In 2017 the VAF awarded Thomas Jefferson’s Poplar Forest a grant from the Orlando V Fieldwork Fellowship Fund. This grant helped defray the administrative costs of the Architectural History Field School program which from its beginning in 1990 was designed to lose money in order to attract students and young professionals. This intensive two week program is unique in its goal to convey the public history intersections of architectural history, historic preservation, fieldwork recording, public site interpretation, and museum house authenticity. This year the program had the maximum enrollment of ten people, plus a graduate student in architectural history interning for the summer at Poplar Forest. These participants came from Alabama, Missouri, Illinois, Virginia, Colorado, Maryland, North Carolina, and Tennessee. The careers and backgrounds were typically diverse: professionals in state preservation offices; professionals in regional preservation; restoration architects; graduate students in architecture, history, interior design, and architectural history; a recently retired engineer; and the owner of an interior decorating business. The program focuses on understanding the complexity of restoring well-known larger museum properties and the challenges faced by very small museum properties. The best conservation and restoration practices are also explored at state institutions like The University of Virginia. The discipline and process of architectural restoration is absent from academic, falling between the cracks of many disciplines. This remains the reason for this program.
The program is taught from the perspective and history of Poplar Forest, whose idealistic process provides a private non-profit model. The history and architectural history of Thomas Jefferson is covered in great detail. The objective of the fourteen day program is to convey the complexity and may layers of historic house museums: investigation, conservation of materials, interpretation of physical evidence, methods of documentation, use of analytic tools such as paint and material analysis, philosophy of architectural restoration and interpretation, use of traditional materials and hand-crafted processes, methodology of historical archaeology and landscape archaeology, archaeological lab processes and artifact conservation, the best use of mechanical systems in historic buildings, interior furnishings and interpretation, and the ways in which architectural history and historic buildings are interpreted to the public. In addition to the professional restoration staff at Poplar Forest, other experts are brought in to lecture. Fieldtrips take participants to see the behind-the-scenes restoration work at Monticello, Montpelier, and The University of Virginia where the restoration staff provide insight on current work.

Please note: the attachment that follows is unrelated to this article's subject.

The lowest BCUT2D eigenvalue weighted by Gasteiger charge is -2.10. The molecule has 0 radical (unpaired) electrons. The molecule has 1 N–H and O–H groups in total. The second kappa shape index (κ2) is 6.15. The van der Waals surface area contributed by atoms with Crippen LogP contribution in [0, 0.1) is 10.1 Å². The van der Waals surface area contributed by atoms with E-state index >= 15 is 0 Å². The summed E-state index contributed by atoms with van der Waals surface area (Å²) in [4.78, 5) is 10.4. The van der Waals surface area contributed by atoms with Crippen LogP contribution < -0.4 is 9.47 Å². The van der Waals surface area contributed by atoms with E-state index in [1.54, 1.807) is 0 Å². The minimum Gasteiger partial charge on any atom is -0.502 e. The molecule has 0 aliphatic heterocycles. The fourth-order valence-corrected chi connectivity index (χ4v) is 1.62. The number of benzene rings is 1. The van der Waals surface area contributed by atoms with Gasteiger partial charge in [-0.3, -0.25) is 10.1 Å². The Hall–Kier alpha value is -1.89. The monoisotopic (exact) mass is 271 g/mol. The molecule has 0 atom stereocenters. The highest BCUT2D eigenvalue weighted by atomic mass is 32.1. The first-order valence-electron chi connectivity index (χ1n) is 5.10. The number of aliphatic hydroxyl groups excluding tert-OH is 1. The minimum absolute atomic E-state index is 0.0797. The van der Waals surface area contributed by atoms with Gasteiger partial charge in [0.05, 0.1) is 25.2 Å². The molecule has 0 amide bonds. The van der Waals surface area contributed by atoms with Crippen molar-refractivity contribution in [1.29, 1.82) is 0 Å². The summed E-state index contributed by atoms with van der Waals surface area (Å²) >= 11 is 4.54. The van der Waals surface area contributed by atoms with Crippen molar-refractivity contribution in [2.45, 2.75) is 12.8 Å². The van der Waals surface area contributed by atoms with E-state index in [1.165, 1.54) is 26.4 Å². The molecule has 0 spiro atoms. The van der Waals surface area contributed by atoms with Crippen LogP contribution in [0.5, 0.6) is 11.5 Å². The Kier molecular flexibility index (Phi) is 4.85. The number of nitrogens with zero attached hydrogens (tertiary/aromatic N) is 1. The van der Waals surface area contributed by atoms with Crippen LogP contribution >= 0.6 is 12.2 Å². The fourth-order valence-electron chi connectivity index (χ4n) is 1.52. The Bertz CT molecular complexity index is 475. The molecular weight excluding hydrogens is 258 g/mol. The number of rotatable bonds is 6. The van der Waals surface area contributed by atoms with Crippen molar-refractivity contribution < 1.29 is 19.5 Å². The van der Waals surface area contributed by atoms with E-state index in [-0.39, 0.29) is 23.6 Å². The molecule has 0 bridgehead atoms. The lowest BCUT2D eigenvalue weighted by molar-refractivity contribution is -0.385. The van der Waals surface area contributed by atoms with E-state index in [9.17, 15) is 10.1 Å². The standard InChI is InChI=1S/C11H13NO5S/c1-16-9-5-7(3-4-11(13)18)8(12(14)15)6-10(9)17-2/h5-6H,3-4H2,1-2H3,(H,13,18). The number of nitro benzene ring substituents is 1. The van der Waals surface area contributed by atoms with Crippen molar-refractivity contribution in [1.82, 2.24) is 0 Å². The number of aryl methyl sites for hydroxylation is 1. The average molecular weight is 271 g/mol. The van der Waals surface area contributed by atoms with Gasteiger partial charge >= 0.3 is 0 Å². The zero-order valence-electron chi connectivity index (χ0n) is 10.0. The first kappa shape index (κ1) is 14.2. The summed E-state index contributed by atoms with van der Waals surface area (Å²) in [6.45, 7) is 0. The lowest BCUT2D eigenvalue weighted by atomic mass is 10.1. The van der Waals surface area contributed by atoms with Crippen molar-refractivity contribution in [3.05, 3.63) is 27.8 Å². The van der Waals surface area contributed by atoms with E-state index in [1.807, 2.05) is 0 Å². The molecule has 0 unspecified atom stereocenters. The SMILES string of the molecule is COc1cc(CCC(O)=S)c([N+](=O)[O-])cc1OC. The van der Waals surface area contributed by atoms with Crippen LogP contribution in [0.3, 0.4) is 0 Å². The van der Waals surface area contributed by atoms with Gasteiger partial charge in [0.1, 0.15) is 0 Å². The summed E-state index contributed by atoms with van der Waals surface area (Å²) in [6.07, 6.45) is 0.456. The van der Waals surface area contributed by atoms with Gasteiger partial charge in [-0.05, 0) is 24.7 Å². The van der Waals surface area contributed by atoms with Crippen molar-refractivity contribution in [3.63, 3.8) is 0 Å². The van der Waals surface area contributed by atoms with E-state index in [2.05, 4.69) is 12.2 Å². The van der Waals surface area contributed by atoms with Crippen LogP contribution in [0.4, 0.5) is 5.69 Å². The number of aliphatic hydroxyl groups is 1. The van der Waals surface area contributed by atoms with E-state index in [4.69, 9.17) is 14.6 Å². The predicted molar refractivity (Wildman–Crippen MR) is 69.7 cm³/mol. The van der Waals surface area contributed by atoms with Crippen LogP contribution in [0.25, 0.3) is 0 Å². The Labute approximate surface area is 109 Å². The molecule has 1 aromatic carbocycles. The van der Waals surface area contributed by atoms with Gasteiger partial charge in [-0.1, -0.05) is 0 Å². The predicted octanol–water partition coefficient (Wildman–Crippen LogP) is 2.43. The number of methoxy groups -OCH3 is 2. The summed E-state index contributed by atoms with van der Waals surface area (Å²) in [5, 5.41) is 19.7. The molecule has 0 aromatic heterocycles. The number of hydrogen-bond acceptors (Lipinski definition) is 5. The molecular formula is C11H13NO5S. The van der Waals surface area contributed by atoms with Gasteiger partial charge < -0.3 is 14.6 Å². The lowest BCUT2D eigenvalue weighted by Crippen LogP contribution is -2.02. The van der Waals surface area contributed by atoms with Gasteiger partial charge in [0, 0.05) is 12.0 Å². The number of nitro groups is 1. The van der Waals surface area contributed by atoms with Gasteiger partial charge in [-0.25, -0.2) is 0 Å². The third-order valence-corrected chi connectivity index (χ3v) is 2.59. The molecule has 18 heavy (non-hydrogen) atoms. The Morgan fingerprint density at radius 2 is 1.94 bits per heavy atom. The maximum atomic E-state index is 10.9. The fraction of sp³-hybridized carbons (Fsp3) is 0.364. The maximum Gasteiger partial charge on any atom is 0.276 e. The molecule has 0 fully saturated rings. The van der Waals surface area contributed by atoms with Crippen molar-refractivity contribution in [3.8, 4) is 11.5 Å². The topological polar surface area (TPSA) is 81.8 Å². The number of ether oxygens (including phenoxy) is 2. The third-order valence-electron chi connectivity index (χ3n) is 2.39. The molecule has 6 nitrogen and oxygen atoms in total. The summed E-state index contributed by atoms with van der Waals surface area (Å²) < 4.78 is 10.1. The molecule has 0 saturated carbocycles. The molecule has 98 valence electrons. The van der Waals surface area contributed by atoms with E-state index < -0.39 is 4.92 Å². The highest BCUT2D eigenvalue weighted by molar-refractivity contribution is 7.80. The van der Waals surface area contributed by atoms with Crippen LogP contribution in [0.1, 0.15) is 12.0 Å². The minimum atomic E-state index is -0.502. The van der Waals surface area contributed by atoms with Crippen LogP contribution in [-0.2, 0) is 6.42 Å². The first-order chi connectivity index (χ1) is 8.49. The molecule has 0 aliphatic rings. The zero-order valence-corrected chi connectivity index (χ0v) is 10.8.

One of the more practical parts of the program is a fieldwork exercise of investigating and documenting an old building. Each year an early building in the region is selected based on some need, whether it is documentation before demolition, creating awareness to facilitate preservation of a structure, or contributing to the heritage record at the county and state level. Each site usually has one thing in common: they have never been recorded. Buildings with an evolutionary history of change and ones with mysteries to solve are prime candidates. The typical two-day investigation relies on dating a building through physical clues without documentary history. The exercise, which for most participants is a new experience, is about how to look at a building and figure out its date and physical history. The group works as a team during the investigation and then as a team in the final week compiling the documentation into a draft report that is later edited, printed, and distributed to the group, to the owner of the property, and to the state preservation office. This year the property was Clement Hill, an eighteenth-century house with many changes that was either going to be demolished or given to the small town where it is located. The field school report provided documentation on the house for either of its future scenarios, hopefully influencing its preservation. It included analysis of molding types, nails, paint finishes, mortar and plaster, landscape features, and outbuildings. While this type of documentation is a steep learning curve for a two day project, it provides an exciting hands-on experience that conveys the lessons of why fieldwork is important. The fieldwork connection to museum house restoration is perhaps an obvious one for professionals but not to the general public. In order to know what to restore, you must know the regional context for the details you are examining, or the ones you will be restoring. In the past the field school project has recorded buildings that are now gone or severely altered, has educated property owners, has convinced owners to preserve rather than demolish buildings, and has contributed to the architectural heritage at the local, regional, and state level.